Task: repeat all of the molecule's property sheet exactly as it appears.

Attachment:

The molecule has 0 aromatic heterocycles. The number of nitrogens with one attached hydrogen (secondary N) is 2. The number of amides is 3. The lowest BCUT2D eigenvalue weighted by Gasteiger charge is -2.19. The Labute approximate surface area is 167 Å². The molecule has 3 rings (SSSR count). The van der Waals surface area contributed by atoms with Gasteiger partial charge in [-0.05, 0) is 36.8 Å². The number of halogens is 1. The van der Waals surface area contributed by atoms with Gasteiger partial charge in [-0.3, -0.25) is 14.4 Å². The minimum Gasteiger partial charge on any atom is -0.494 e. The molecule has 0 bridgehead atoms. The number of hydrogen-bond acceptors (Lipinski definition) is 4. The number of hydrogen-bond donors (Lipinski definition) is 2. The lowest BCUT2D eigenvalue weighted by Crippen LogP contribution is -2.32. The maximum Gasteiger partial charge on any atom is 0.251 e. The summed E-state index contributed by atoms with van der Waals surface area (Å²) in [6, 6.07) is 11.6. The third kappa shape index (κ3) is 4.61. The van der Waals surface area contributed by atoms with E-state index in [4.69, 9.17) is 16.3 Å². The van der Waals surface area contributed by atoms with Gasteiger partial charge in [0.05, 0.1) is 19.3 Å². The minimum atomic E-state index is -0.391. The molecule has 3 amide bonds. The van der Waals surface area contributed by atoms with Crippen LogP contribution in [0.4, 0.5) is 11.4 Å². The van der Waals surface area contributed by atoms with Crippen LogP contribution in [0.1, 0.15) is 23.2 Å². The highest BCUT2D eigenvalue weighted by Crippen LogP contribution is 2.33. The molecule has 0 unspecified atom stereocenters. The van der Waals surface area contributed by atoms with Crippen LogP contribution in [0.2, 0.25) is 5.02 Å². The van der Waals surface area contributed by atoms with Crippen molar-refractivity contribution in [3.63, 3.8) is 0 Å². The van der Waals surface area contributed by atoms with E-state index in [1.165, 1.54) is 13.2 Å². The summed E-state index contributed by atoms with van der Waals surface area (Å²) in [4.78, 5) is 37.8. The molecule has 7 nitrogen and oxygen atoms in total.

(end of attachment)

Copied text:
The molecule has 0 aromatic heterocycles. The number of nitrogens with one attached hydrogen (secondary N) is 2. The number of amides is 3. The lowest BCUT2D eigenvalue weighted by Gasteiger charge is -2.19. The Labute approximate surface area is 167 Å². The molecule has 3 rings (SSSR count). The van der Waals surface area contributed by atoms with Gasteiger partial charge in [-0.05, 0) is 36.8 Å². The number of halogens is 1. The van der Waals surface area contributed by atoms with Gasteiger partial charge in [-0.3, -0.25) is 14.4 Å². The minimum Gasteiger partial charge on any atom is -0.494 e. The molecule has 0 bridgehead atoms. The number of hydrogen-bond acceptors (Lipinski definition) is 4. The number of hydrogen-bond donors (Lipinski definition) is 2. The lowest BCUT2D eigenvalue weighted by Crippen LogP contribution is -2.32. The maximum Gasteiger partial charge on any atom is 0.251 e. The summed E-state index contributed by atoms with van der Waals surface area (Å²) in [6, 6.07) is 11.6. The third kappa shape index (κ3) is 4.61. The van der Waals surface area contributed by atoms with E-state index in [4.69, 9.17) is 16.3 Å². The van der Waals surface area contributed by atoms with Gasteiger partial charge in [0.05, 0.1) is 19.3 Å². The minimum atomic E-state index is -0.391. The molecule has 3 amide bonds. The van der Waals surface area contributed by atoms with Crippen LogP contribution in [0.4, 0.5) is 11.4 Å². The van der Waals surface area contributed by atoms with Crippen LogP contribution in [0.1, 0.15) is 23.2 Å². The highest BCUT2D eigenvalue weighted by Crippen LogP contribution is 2.33. The molecule has 0 unspecified atom stereocenters. The van der Waals surface area contributed by atoms with Crippen LogP contribution in [0.2, 0.25) is 5.02 Å². The van der Waals surface area contributed by atoms with Crippen molar-refractivity contribution in [3.63, 3.8) is 0 Å². The van der Waals surface area contributed by atoms with E-state index in [1.165, 1.54) is 13.2 Å². The summed E-state index contributed by atoms with van der Waals surface area (Å²) in [4.78, 5) is 37.8. The molecule has 7 nitrogen and oxygen atoms in total.